5 ways you can help endangered species today

© Conor Wall

A pangolin in Cambodia. Pangolin subspecies range from critically endangered to vulnerable. (© Conor Wall)

This year for Earth Day, we turn our attention to endangered species — and what you can do to help protect them. Human Nature tapped five Conservation International experts for their best tips to help endangered species, whether you’re rustling up a mid-afternoon snack or shopping for new clothes.

Let’s jump in.

  1. Embrace meatless Mondays

“If you have easy access to food options, stop eating meat — or at least limit your consumption and choose locally sourced meat. Research shows that the rising consumption of animal-based proteins is one of the biggest drivers of the destruction of terrestrial ecosystems and the loss of species. Raising and feeding livestock also contributes to climate change, consumes tremendous water resources and generates pollution. The bonus to eating less meat? Many people in economically developed countries consume much more protein than they need — switching to a more plant-based diet would actually improve their health!” – Olivier Langrand, executive director, Critical Ecosystem Partnership Fund

  1. Get thrifty

“So many of the things we purchase and use — food, clothing, coffee, furniture — come from places around the world where rare and threatened species live. To help reduce your impact, be aware of where products are sourced before purchasing them, and buy used instead of new. Buying at used clothing and furniture stores helps ensure that we aren’t contributing to additional habitat destruction.  Instead of replacing furniture or clothing, reuse, repair or repurpose it. Whenever possible, choose sustainable, reclaimed or used wood furniture instead of particle board and buy clothing made from sustainable cotton, wool and silk. In the long run, buying used goods made of high quality, sustainable materials is just as affordable as buying new, cheap furniture or fast-fashion.” – Rachel Neugarten, director of conservation priority setting, Conservation International

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  1. Watch your (carbon) footprint

“Be mindful of your energy consumption — we consume 30 percent more resources annually than Earth can replenish. If you look at the threats most endangered species face, a huge factor is habitat loss or conflict with humans over resources. Adopting a more sustainable lifestyle by reducing your carbon footprint is the single most important thing a person can do to conserve species. A few simple ways to do that: Turn off lights to conserve electricity, use public transportation, recycle and use sustainably produced products.” – Matthew Lewis, regional director of wildlife trafficking and enforcement, Conservation International Kenya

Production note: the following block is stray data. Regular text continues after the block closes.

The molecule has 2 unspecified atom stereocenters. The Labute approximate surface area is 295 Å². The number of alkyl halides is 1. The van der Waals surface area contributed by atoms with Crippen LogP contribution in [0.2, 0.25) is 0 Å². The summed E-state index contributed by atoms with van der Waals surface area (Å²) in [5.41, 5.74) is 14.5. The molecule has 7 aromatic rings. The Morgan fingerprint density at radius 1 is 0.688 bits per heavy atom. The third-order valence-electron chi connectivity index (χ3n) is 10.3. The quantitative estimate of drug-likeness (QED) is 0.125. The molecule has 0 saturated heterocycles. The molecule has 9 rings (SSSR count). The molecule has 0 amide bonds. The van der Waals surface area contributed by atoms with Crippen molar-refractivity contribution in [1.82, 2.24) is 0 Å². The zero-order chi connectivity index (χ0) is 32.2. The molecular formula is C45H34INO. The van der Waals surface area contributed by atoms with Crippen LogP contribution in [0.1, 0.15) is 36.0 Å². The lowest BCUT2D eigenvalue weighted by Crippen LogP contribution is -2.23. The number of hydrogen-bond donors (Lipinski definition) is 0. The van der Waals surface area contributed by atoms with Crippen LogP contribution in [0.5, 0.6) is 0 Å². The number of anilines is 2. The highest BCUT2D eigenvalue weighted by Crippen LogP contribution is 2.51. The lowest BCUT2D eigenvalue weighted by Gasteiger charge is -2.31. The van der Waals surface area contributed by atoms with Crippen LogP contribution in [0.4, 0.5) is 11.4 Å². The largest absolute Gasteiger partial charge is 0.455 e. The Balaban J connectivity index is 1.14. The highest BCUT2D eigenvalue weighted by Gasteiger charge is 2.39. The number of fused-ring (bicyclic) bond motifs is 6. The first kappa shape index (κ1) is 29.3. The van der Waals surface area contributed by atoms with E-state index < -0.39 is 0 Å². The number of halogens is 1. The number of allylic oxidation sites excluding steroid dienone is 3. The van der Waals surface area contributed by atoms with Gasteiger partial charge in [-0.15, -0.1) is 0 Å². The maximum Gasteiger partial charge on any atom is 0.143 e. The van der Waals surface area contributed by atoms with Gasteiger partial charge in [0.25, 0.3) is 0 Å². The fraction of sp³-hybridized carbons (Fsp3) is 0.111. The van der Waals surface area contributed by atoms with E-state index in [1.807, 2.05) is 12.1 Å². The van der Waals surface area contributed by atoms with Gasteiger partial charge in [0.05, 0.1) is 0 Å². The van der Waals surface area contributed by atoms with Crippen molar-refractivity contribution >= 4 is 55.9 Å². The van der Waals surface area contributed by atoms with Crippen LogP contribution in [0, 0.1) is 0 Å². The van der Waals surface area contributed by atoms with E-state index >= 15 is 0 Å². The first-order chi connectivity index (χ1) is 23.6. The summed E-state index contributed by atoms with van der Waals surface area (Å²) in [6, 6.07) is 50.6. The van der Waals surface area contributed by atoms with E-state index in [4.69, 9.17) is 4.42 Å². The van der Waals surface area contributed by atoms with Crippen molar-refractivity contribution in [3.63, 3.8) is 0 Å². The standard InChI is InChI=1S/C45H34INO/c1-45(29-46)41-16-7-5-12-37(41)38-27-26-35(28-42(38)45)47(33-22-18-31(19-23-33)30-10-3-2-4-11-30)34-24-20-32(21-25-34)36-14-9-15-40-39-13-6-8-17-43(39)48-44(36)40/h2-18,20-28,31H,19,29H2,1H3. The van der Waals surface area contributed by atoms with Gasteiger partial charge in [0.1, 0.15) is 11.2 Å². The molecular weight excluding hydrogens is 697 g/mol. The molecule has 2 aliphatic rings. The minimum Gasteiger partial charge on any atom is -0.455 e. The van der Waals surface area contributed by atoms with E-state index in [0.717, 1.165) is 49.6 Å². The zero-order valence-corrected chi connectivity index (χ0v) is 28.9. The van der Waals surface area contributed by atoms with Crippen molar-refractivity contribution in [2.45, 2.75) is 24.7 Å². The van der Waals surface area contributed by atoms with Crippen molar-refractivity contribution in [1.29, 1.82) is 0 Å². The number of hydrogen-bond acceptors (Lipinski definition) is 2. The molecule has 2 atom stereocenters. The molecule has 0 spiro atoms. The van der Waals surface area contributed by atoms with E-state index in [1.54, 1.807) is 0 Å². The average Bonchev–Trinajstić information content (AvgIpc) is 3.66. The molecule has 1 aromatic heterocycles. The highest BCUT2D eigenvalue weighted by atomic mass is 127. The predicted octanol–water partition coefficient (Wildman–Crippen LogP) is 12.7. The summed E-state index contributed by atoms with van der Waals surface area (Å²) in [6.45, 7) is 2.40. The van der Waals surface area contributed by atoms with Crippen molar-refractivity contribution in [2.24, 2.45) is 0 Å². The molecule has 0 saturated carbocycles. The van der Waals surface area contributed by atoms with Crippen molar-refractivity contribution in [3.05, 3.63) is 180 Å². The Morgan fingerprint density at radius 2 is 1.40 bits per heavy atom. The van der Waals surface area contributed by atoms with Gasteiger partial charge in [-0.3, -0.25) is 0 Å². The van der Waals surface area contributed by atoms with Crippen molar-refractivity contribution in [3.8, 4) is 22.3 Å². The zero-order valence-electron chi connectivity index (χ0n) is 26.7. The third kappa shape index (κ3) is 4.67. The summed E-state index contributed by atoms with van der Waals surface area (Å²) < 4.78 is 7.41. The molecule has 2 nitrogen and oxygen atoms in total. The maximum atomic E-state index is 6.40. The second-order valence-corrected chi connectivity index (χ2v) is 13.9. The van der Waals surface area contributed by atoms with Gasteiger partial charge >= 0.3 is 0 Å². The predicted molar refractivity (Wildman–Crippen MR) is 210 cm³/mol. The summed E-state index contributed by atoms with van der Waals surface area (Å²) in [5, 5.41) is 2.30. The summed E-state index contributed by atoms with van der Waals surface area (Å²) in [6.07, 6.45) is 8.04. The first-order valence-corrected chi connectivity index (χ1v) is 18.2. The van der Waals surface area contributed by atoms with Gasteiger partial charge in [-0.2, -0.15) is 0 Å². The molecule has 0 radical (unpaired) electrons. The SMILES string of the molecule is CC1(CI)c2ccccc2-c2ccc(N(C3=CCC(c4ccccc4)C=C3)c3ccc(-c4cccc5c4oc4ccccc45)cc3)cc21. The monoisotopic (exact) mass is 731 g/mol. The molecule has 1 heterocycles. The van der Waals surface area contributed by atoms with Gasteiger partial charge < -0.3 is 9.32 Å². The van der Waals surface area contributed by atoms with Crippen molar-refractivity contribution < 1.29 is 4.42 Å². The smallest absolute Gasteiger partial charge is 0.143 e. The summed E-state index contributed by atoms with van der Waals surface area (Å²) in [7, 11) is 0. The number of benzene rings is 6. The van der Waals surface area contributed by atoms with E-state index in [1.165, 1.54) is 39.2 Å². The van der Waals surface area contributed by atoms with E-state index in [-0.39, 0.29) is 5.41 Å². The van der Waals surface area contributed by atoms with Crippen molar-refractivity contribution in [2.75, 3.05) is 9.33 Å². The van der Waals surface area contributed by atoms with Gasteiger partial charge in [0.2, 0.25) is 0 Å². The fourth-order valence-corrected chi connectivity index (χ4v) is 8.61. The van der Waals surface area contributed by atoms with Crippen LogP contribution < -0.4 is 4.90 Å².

1. Seek out sustainability

“Always check labels for sustainability certifications before you buy. Endangered terrestrial species mainly lose their habitat because of the demand of unsustainable agricultural products that increase deforestation. Reduce or eliminate your consumption of these products and buy from companies that have implemented sustainable agricultural practices, such as zero deforestation. Buying sustainably sourced food is vital in protecting endangered species.” – Jorge Ahumada, senior wildlife conservation scientist, Conservation International

  1. Background-check your pet

“There is growing concern around the exotic pet trade that many of the species being purchased by unwitting folk are actually illegally traded. This is accelerating the decline of key species such as reptiles, amphibians, aquarium species (such as fish) and birds. Consumers need to be aware of this in order to make informed decisions when it comes to buying pets. By doing a little digging and asking questions as to the origin of the animal, people can encourage greater accountability in the wildlife trade. – Keith Roberts, executive director, Wildlife Program, Conservation International Kenya

Olivia DeSmit is a staff writer for Conservation International. 

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Comments

  1. Pingback: Emissions in NYC, plastic-eating bacteria, better weather forecasts: 3 big stories you might have missed | Human Nature - Conservation International Blog

  2. Beth Love says

    Thank you so much for inviting people to make dietary changes and for putting that in the number one spot! We have tremendous power to change the course of environmental destruction by changing what’s on the end of our forks. Unfortunately, this fact is often overlooked or minimized in conversations about environmental issues. I appreciate you courageously inviting people into action in this way!

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